Data collection and management

All research data collected in this trial will be stored using a unique participant ID code. A list of identifiable participant information associated with each ID code will be stored separately from the research data. The privacy, security and ownership of the research data will be maintained, and re-identifiable data will not be stored or accessible by another organisation. Access, storage and transmission logs will be recorded and regularly reviewed for anomalies. Annual audits will be conducted by the trial data manager to ensure compliance with data security processes outlined by UNSW and Black Dog Institute.

The data that will be collected include questionnaire data, mobile phone data and linked data. Coded questionnaire outcome data will be stored securely on the Black Dog Institute online research platform until ready for export. The research platform is stored on UNSW servers and supported by enterprise access controls and 256-bit encryption or higher. Data will be exported from the research platform into Microsoft Excel following assessments so that they can be checked by the data manager for data quality and accuracy. After checking, data will be exported into appropriate statistical software for analysis. Data collected by mobile phone apps will be encrypted and transmitted to a secure database hosted by Google Cloud Services in Australia. Data will be securely removed and transferred on a scheduled basis to UNSW servers by the trial data manager. Access to Google Cloud Services and the UNSW server will require authentication and will be restricted to the data manager and named members of the research team. The data manager will be responsible for extracting and securely transferring data to the research team. Only researchers whose analyses require access to the specific dataset collected from each questionnaire, app and linkage data source will be able to access those data. Linked datasets will be subject to the requirements set out by linking agencies for storage on UNSW servers using the already outlined procedures.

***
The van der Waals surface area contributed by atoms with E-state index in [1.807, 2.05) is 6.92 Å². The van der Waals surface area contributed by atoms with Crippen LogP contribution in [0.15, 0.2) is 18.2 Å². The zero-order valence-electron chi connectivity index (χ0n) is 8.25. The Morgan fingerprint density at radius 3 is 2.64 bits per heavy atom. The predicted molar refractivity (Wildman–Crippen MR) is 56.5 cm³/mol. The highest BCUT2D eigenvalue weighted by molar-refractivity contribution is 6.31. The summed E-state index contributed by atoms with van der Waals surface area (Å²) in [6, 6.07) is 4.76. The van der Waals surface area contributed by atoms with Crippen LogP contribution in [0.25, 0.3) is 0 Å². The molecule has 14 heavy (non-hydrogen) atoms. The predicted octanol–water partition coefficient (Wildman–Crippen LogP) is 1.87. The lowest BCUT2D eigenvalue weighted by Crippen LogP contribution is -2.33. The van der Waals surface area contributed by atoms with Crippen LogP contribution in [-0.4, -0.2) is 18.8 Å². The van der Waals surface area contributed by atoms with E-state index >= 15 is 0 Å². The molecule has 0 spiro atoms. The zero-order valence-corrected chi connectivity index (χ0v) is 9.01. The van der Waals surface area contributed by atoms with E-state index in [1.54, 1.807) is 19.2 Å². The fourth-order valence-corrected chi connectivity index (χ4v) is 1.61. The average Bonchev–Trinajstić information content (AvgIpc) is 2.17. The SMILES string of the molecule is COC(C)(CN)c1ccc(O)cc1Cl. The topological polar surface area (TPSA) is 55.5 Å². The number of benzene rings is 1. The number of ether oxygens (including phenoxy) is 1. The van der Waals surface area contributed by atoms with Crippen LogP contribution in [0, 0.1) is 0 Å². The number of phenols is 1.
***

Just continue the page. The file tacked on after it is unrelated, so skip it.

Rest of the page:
Primary outcome

Analysis of the primary outcome will be undertaken using an intention-to-treat approach including all participants randomised regardless of intervention received, controlling for baseline differences when appropriate. The primary analysis will be conducted using planned contrasts comparing a change in depression scores on the PHQ-A from baseline to 12 months between the trial arms (SPARX intervention vs. control), using a mixed-effects model repeated-measure analysis (MMRM). MMRM is preferred due to the ability of this approach to include participants with missing data without using discredited techniques such as last observation carried forward [87, 88]. School will be included as a random effect to evaluate and accommodate clustering effects. Variables used in determining allocation balance will be evaluated and retained in analyses where they are significant or quasi-significant. An unconstrained variance–covariance matrix will model within-individual dependencies. Transformation of scores, including categorisation, may be undertaken to meet distributional assumptions and accommodate outliers.

Secondary and additional outcomes

Secondary and additional outcome analyses will involve contrasts comparing change on secondary (DQ-5, SCAS, ISI), and other (e.g., SIDAS) outcomes from baseline to other occasions of measurement, using an MMRM approach, as already described.

Additional analyses

Subsidiary complier analyses will be undertaken to compare individuals who complete the intervention relative to those who do not, in both trial stages. Regression models will be used to examine risk factors for symptoms of psychopathology across the study measurement points in the control arm. Mediation analyses will be explored using structural equation modelling. Machine learning approaches will be used to link multiple data types with outcomes to discover novel factors which predict outcomes in terms of specific disorders and their progression as well as investigate individual patterns of data that predict individual mental state or symptom trajectory. Cost-effectiveness analyses will be conducted at the primary endpoint and the final measurement point. Data will be linked to existing records, and education and health outcomes will be reported.

Interim analyses